► From Bloomberg — Anecdotal evidence for ‘joint employment’ rule may not be enough — The NLRB could run into problems in court if it relies on anecdotal evidence to support its plan to change the legal test for “joint employment” liability under federal labor law, legal scholars told Bloomberg Law.

► In today’s Seattle Times — Forget ‘Trumpcare,’ time to shore up Affordable Care Act (editorial) — The Affordable Care Act is a popular program that is here to stay. Congress should focus its political energies on making Obamacare stronger.

► From TPM — Freshmen Dems call for prioritizing bills over Trump investigations — Forty-six newly elected House Democrats pressed party leaders Monday to focus next year on legislative priorities like health care and infrastructure.




► From HuffPost — Mueller preparing endgame for Russia investigation — Special counsel Robert Mueller’s prosecutors have told defense lawyers in recent weeks that they are “tying up loose ends” in their investigation, providing the clearest clues yet that the long-running probe into Russia’s interference in the 2016 election may be coming to its climax, potentially in the next few weeks.

► In today’s Washington Post — Trump’s latest tweets cross clear lines, experts say: Obstruction of justice and witness tampering — Legal experts are calling Monday’s missives a newsworthy development that amounts to evidence of obstructing justice.




► In today’s Washington Post — Families, federal workers and CIA directors join crowds paying their respects to George H.W. Bush — They came to the Capitol to honor George H.W. Bush, who died last week in Texas and will lie in state until Wednesday morning.

► In today’s NY Times — Bush made Willie Horton an issue in 1988, and the racial scars are still fresh 

► In the Washington Post — How Bush pushed the United States to embrace free trade




► From HuffPost — Huge Marriott Hotel strike ends with San Francisco workers winning better pay — A nine-week, multi-city strike involving thousands of workers at the Marriott hotel chain came to an end Monday as employees in San Francisco reached a settlement with the company.

ALSO TODAY at The Stand — With SF contract win, historic multi-city Marriott strike ends.

► In today’s Detroit News — UAW challenges GM plan to idle four U.S. plants — “Characterizing these plants as ‘unallocated’ — rather than closed or idled — does nothing to relieve the company of its obligation to comply with the Plant Closing Moratorium,” the head of the UAW’s GM department, Terry Dittes, wrote. “We expect the company to honor its commitments and we will use all of our resources to enforce our agreements.”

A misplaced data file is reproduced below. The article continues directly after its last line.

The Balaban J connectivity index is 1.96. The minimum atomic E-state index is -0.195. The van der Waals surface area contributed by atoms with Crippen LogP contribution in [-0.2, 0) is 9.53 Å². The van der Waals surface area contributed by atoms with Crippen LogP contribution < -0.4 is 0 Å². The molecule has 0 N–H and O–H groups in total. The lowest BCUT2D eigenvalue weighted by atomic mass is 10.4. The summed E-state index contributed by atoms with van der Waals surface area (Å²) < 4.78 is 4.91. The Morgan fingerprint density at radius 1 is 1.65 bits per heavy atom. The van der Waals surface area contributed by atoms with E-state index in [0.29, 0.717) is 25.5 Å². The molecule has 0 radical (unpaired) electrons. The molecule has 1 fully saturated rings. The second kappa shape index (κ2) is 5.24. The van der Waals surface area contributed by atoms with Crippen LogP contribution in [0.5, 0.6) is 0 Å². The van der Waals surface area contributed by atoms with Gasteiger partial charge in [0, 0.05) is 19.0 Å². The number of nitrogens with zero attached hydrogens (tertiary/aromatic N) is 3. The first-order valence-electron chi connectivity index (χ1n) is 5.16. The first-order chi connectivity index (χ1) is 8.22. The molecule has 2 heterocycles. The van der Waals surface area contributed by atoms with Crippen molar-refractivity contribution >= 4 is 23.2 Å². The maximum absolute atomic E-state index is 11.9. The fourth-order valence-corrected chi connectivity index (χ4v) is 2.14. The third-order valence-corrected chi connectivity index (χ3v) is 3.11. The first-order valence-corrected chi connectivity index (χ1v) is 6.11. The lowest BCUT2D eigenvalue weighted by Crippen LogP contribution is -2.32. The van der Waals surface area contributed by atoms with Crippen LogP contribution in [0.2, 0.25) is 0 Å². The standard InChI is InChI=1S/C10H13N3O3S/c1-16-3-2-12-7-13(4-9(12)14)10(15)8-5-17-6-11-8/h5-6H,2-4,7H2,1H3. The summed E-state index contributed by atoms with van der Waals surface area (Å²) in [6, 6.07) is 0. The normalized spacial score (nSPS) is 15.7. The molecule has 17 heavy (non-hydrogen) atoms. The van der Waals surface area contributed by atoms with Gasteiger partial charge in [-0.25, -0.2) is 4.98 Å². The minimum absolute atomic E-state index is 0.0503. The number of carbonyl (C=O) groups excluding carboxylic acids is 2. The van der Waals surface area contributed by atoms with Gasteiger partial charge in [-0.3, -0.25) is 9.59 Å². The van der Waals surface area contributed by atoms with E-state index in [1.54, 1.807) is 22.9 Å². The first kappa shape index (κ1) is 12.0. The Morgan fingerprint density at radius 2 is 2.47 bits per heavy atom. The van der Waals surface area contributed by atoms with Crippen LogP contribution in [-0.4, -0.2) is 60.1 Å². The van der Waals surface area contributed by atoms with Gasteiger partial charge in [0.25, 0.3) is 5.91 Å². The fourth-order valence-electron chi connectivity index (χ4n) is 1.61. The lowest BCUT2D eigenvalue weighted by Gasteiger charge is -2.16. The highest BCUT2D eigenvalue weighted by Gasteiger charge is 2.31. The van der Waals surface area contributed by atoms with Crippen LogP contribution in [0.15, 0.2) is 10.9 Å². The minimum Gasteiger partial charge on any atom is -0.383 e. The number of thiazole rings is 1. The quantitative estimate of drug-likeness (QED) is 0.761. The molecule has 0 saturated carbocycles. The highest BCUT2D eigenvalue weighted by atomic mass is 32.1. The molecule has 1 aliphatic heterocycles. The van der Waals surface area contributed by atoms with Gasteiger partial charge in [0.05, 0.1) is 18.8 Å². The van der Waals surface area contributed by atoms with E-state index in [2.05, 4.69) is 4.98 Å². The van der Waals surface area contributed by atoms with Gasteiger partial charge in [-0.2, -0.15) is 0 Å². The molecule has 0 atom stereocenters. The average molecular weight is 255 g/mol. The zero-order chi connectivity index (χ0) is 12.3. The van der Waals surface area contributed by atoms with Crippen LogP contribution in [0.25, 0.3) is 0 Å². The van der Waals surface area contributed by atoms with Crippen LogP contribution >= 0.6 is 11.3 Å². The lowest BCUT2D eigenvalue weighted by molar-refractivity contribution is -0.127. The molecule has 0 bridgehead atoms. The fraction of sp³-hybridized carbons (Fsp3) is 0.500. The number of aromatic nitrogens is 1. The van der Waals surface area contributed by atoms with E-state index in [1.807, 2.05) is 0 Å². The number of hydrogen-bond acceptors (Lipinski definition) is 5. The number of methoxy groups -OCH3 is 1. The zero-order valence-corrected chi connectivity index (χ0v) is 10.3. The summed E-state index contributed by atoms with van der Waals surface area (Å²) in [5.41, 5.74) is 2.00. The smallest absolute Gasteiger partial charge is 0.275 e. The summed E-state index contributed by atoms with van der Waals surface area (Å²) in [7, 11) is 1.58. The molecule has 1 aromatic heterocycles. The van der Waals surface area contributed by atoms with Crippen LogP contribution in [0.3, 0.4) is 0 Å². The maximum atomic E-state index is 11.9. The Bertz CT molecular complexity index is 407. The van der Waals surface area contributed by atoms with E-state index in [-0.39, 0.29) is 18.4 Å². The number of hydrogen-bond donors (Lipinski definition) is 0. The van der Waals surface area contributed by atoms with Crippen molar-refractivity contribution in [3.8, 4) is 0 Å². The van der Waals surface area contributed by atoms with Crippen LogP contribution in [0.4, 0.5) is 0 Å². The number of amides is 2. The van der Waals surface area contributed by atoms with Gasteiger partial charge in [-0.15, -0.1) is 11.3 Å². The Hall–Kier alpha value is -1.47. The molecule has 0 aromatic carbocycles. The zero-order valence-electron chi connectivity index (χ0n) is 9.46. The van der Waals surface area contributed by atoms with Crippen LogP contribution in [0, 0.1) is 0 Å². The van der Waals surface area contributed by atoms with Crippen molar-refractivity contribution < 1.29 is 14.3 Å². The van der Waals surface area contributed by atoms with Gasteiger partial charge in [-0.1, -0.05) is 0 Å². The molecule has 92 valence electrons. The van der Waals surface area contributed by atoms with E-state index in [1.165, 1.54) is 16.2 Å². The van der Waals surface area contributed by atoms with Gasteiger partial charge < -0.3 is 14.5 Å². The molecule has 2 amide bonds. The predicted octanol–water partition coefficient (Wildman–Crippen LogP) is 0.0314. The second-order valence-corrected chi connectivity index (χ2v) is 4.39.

PREVIOUSLY at The Stand — ‘We didn’t bail out GM so it could hoard profits, close plants’ (statement from UAW Vice President Terry Dittes)

► From The Guardian — Chicago charter school teachers plan to walk out in first major strike — Chicago teachers are planning to walk out on Tuesday in what’s believed to be the country’s first major charter school teacher strike. Teachers and their union argue the independent schools are overcrowded and underfunded and have been used to create a “second tier in the teaching profession.”

► In the Washington Post — In every state, the minimum wage is lower than what residents want, study says — In a nationally representative survey, the researchers told state residents what their state’s minimum wage was and followed up with an open-ended question about what respondents thought the minimum wage should be. The findings: in every state in the union, the minimum wage is well below what that state’s residents say they prefer. “On average, state minimum wages are set at a level approximately two dollars per hour lower than the wage state residents would prefer,” the researchers found.

► From HuffPost — Midwestern Republicans are trying to kneecap new Democratic governors — Lame-duck Republican legislatures in Wisconsin and Michigan, where Democrats seized key state offices in November, are trying to kneecap the incoming leaders and change election rules, aiming to consolidate GOP power despite the election results.

► In today’s Washington Post — NC election-fraud investigation centers on operative with criminal history who worked for GOP congressional candidate — A burgeoning fraud investigation has delayed the certification of GOP Rep. Mark Harris’s narrow election victory and could prompt officials to call for a new election between him and Democrat Dan McCready, who are separated by 905 votes.




► In the Times — ‘Legendary’ local labor leader dies — Beaver County, Penn., has more than a handful of famous native sons and daughters, with people like Tony Dorsett, Mike Ditka and Henry Mancini topping the list. But as far as Frank Snyder is concerned, Edwin D. Hill belongs right next to them. Hill, 81, died Saturday after a lifetime spent climbing the ranks in organized labor. What started as a career as a construction wireman in 1956 ended with Hill serving for 14 years as the international president of the International Brotherhood of Electrical Workers. In that post, Hill served as the leader of about a million union workers across the world.


The Stand posts links to Washington state and national news of interest every weekday morning by 10 a.m.